Constructing Property Queries

The Datafiniti API lets you build out a wide variety of search queries so you can get the exact data you want.

Querying a single field

The simplest query you can do is querying a single field. Here's an example:

{
    "query": "city:Austin"
}

This tells the API to search the property database for any business that has the value Austin in its city field.

You can do similar queries on any of the fields in the property schema. Here's an example that queries the country field:

{
    "query": "country:US"
}

Querying multiple fields

You can run more complicated queries by combining fields with various boolean operators (e.g., AND OR). For example:

{
    "query": "city:Austin AND numBathroom:2"
}

This returns any properties in Austin that have 2 bathrooms.

You can use the OR operator to run broader queries. For example:

{
    "query": "city:Austin OR city:Houston"
}

That's not all though. We can group fields and operators with parentheses to do some really fancy stuff:

{
    "query": "(categories:Austin OR city:Houston) AND numBathroom:2"
}

Querying multiple values

If you want to query multiple values within the same field, there is a simple way to do this. For example:

{
    "query": "city:(Austin OR Houston OR Dallas)"
}

This returns any properties in any of the above cities. This is much simpler than:

{
    "query": "city:Austin OR city:Houston OR city:Dallas"
}

Wildcards

You can use * to query a field for any value, like this:

{
    "query": "prices:*"
}

This will return any properties that have price information. This is helpful if we want to make sure any properties we get back are guaranteed to have certain fields filed out.

Wildcards can do more though. You can also append * to the value we're searching on to broaden its potential matches. For example:

{
    "query": "buildingName:Tower*"
}

This will return properties with any of the following in their buildingName field: Tower, Towers, and so on.

Querying sub-fields

Several fields in our schema have sub-fields. For example, reviews has sub-fields like date, rating, and others. Everything you can do to query fields, you can also do to query sub-fields. For example:

{
    "query": "reviews.rating:3"
}

will return all properties that have a review with a 3-star rating.

It's important to note here that querying on sub-fields will not only return sub-objects that match your query. The entire field will be returned.

For instance, if a property look likes this:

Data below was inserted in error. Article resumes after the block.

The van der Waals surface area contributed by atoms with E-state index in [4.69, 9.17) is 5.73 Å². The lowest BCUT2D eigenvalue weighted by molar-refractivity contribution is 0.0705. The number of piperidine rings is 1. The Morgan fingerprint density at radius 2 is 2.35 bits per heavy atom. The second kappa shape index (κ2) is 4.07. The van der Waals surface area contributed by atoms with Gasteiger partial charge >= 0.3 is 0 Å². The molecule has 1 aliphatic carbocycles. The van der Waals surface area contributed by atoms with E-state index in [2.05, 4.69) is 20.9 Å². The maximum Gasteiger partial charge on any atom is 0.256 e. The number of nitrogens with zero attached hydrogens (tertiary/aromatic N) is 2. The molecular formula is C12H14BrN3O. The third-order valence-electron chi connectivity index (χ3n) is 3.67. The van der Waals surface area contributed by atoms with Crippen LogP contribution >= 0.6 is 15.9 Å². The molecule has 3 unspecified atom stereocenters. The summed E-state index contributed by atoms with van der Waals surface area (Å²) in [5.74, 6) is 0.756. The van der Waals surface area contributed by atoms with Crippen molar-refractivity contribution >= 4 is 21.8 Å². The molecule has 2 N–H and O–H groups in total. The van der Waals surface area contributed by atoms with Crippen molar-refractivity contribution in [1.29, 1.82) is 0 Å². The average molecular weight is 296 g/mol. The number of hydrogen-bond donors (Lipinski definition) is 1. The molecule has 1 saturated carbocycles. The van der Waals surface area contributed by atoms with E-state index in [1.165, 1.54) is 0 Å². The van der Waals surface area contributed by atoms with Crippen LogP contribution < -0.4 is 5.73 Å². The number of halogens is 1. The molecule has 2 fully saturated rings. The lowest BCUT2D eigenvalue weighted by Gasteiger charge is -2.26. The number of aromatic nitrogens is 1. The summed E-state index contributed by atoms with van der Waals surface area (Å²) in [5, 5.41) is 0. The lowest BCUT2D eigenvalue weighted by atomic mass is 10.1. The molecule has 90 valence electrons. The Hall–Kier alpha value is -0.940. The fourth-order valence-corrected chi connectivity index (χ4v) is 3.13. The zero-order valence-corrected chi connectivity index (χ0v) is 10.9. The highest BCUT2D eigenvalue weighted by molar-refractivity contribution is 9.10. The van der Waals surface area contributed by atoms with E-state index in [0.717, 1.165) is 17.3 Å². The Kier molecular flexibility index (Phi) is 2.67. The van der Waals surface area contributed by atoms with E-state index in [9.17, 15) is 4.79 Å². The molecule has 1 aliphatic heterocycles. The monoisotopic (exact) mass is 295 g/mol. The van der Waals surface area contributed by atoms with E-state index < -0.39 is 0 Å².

{
  "address": "123 Anywhere Ln",
  "reviews:": [
    {
      "rating": 3
    },
    {
      "rating": 4
    }
  ]
}

then you'll see both rating values in your data, even if you do "query": "reviews.rating:3".

Compound Queries on sub-fields

Along with querying individual sub-fields, you can also query for sub-objects that have multiple fields that meet specific requirements. For example, you can find all properties that have a broker with a listed email and phone number.

{
   "query":"{ brokers.emails:* AND brokers.phones:* }",
    "num_records":10
}

The key thing to note for these queries is that any sub-field requirements that you want to match within a single sub-object must be contained within curly brackets "{ }"

Range queries

Any fields that are dates, integers, or doubles will let you search them based on a range.

{
    "query": "dateAdded:[2017-01-01 TO 2017-02-01]"
}

will return all properties that have been added to the database between Jan 1, 2017 and Feb 2, 2017.

You can do unbounded range queries as well, like:

{
    "query": "dateAdded:[2017-01-01 TO *]"
}

This will return all properties have been added since Jan 1, 2017 until the current date.

You can also use comparison operators like >, >=, <=, and <. These are helpful when you want to search for products that are cheaper or more expensive than certain limits. E.g.:

{
    "query": "reviews.rating:>3"
}

returns all properties that have reviews greater than 3.

Excluding values

For some searches, you'll want to exclude certain values from returning. For example, let's say you wanted to find all listings, except for those in the US. You would use the - operator to negate US values:

{
    "query": "-country:US"
}

Searching by Address

You can use the API to search via the address field. For example, if you would like to find 2815 Manor Rd you could use the following query.

{
    "query":"address:\"2815 Manor Rd\" AND postalCode:78722"
}

However there are many different ways to approach searching via an address. You can learn more here about Search address in property or business data For more information on our postal code abbreviations, you can visit here: postal code abbreviations

Geo Queries

You can also use the API to do queries based around latitude and longitude values. For example, if you would like to find all properties within 10 miles of a specific point in Austin, Texas you could use the following query.

{
    "query":"geoLocation:[-97.7430600,30.2671500,10,mi]"
}

The format for the parameter values is: [ Longitude, Latitude, Distance, Distance Unit ]

You can also use the following units for measuring distance:

m - meters
mi - miles
ft - feet
in - yards
mm - millimeters
km - kilometers
NM - nautical miles
cm - centimeters

Paging Over Results

As an alternative to running a download, you can also use the API to page through the data. This approach allows you to consume one chunk at a time.

POST https://api.datafiniti.co/v4/properties/paginate?page=1&limit=50
{
  "query": "keys:*"
}

The pagination endpoint uses the following parameters:

  • page - You specify which chunk of data you would like to access. You can iterate the page to work your way through all of the results. You cannot paginate further than the 10,000th record.
  • limit - This specifies the number of results you want returned within the page. The maximum number of results that can be returned per page is 1,000.